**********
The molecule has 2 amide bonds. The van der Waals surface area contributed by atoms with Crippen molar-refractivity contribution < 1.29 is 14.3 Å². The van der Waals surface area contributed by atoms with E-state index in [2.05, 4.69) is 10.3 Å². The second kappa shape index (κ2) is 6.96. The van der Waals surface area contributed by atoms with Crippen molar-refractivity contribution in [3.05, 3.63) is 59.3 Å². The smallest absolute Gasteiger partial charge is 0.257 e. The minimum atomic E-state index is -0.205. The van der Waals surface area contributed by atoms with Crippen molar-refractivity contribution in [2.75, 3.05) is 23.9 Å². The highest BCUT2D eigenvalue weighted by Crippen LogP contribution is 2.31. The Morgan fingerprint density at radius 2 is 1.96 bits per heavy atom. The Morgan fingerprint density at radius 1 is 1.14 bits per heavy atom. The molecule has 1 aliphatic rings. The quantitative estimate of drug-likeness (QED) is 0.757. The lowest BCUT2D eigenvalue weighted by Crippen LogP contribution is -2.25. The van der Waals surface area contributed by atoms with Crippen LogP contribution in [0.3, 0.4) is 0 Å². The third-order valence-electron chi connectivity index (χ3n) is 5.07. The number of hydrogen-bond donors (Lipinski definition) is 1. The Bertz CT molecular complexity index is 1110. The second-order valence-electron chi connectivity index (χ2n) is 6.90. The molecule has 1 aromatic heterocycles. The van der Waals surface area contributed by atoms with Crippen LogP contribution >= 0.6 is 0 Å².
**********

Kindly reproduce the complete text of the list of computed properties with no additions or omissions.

The molecule has 2 amide bonds. The van der Waals surface area contributed by atoms with Crippen molar-refractivity contribution < 1.29 is 14.3 Å². The van der Waals surface area contributed by atoms with E-state index in [2.05, 4.69) is 10.3 Å². The second kappa shape index (κ2) is 6.96. The van der Waals surface area contributed by atoms with Crippen molar-refractivity contribution in [3.05, 3.63) is 59.3 Å². The smallest absolute Gasteiger partial charge is 0.257 e. The minimum atomic E-state index is -0.205. The van der Waals surface area contributed by atoms with Crippen molar-refractivity contribution in [2.75, 3.05) is 23.9 Å². The highest BCUT2D eigenvalue weighted by Crippen LogP contribution is 2.31. The Morgan fingerprint density at radius 2 is 1.96 bits per heavy atom. The Morgan fingerprint density at radius 1 is 1.14 bits per heavy atom. The molecule has 1 aliphatic rings. The quantitative estimate of drug-likeness (QED) is 0.757. The lowest BCUT2D eigenvalue weighted by Crippen LogP contribution is -2.25. The van der Waals surface area contributed by atoms with Crippen LogP contribution in [0.3, 0.4) is 0 Å². The third-order valence-electron chi connectivity index (χ3n) is 5.07. The number of hydrogen-bond donors (Lipinski definition) is 1. The Bertz CT molecular complexity index is 1110. The second-order valence-electron chi connectivity index (χ2n) is 6.90. The molecule has 1 aromatic heterocycles. The van der Waals surface area contributed by atoms with Crippen LogP contribution >= 0.6 is 0 Å².